FIG. 2 is a schematic illustration of the system of FIG. 1 after employing a conversion method according to the present invention. The same reference numerals are used to designate the same or similar features shown in FIG. 1.

A method according to the present invention includes removing the packing (40) (FIG. 1), which is usually 2 to 3 feet deep, and replacing the packing (40) with a thin tray (42) at the original location of the packing (40) or locating the tray (42) below the upper spray headers (20) above shroud ring (54) and bowl (64). FIG. 7 shows the tray (42) having a plurality of apertures (43) for passing the slurry flow from upper headers (20) through the thin tray (42) at the apertures (43) as well as for passing flue gas upwardly therethrough. The thin tray (42) facilitates easy cleaning and simple maintenance as opposed to the deep packing (40) used in the known systems of FIG. 1.

As shown in FIG. 2, the return line (62) is removed from the feed tank (10). In order to permit the slurry sprayed from upper headers (20) to flow to the bottom of the housing (5) a plurality of openings (55) and (65) are cut into the shroud ring (54) and the bowl (64) respectively, for permitting the slurry to flow downwardly through housing (5) as well as permit gas flow in an opposite direction toward outlet (101).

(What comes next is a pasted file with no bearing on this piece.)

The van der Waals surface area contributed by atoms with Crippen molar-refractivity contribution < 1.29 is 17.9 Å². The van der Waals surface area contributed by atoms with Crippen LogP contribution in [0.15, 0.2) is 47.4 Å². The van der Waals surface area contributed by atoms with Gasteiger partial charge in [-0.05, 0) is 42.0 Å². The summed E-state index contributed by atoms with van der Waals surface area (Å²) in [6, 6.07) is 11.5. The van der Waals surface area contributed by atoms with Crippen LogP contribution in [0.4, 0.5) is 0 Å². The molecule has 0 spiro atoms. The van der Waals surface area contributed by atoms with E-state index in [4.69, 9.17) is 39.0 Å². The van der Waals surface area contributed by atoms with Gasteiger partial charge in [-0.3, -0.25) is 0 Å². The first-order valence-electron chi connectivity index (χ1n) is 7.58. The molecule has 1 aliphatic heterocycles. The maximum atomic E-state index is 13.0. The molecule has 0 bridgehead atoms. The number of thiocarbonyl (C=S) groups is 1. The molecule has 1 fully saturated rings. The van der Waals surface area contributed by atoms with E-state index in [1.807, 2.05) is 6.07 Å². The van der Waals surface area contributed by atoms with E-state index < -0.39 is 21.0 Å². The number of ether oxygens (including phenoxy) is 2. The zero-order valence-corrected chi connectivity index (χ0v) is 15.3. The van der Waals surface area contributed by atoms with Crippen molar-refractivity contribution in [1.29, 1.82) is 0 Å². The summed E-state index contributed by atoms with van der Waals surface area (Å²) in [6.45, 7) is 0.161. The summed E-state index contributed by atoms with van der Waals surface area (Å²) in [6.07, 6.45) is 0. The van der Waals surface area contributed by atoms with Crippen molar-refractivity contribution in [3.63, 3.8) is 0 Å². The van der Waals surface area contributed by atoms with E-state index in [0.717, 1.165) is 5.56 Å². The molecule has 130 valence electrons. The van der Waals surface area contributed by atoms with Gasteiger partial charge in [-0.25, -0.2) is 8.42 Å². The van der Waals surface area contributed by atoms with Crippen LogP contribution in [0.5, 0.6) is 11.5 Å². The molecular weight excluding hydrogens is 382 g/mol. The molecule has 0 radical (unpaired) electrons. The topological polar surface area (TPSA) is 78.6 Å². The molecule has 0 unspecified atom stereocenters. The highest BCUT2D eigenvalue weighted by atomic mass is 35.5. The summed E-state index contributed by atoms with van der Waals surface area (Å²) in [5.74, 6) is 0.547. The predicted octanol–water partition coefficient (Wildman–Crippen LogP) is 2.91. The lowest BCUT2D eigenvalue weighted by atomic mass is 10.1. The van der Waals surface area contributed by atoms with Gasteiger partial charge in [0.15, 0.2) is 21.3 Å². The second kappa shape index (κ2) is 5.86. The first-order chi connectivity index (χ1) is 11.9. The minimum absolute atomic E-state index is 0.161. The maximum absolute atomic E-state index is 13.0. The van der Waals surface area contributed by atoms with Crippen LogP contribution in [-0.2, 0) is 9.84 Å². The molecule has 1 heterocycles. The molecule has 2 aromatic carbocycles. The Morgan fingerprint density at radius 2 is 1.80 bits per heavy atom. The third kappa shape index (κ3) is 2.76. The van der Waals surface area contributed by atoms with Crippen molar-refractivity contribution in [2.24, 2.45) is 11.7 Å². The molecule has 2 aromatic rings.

FIG. 2 also illustrates that an opening (63) can be provided in the remaining return line (62) within housing (5) as another means for permitting slurry flow for the slurry that passes through inner opening (56) of the shroud ring (54) and central opening (66) of the bowl (64) (FIG. 3).

Another embodiment for passing slurry from the upper section of the scrubber housing (5) to the lower section of housing (5), includes placing a top (61) over the bowl (64) as shown in FIG. 4. The top (61) can include various shapes for facilitating slurry deflection, however, it is preferable that the top (61) be conical for permitting slurry to deflect from the top (61) after passing through inner opening (56) of shroud ring (54) for channeling the slurry over the outer circumference of bowl (64) to permit downward flow to the bottom of housing (5).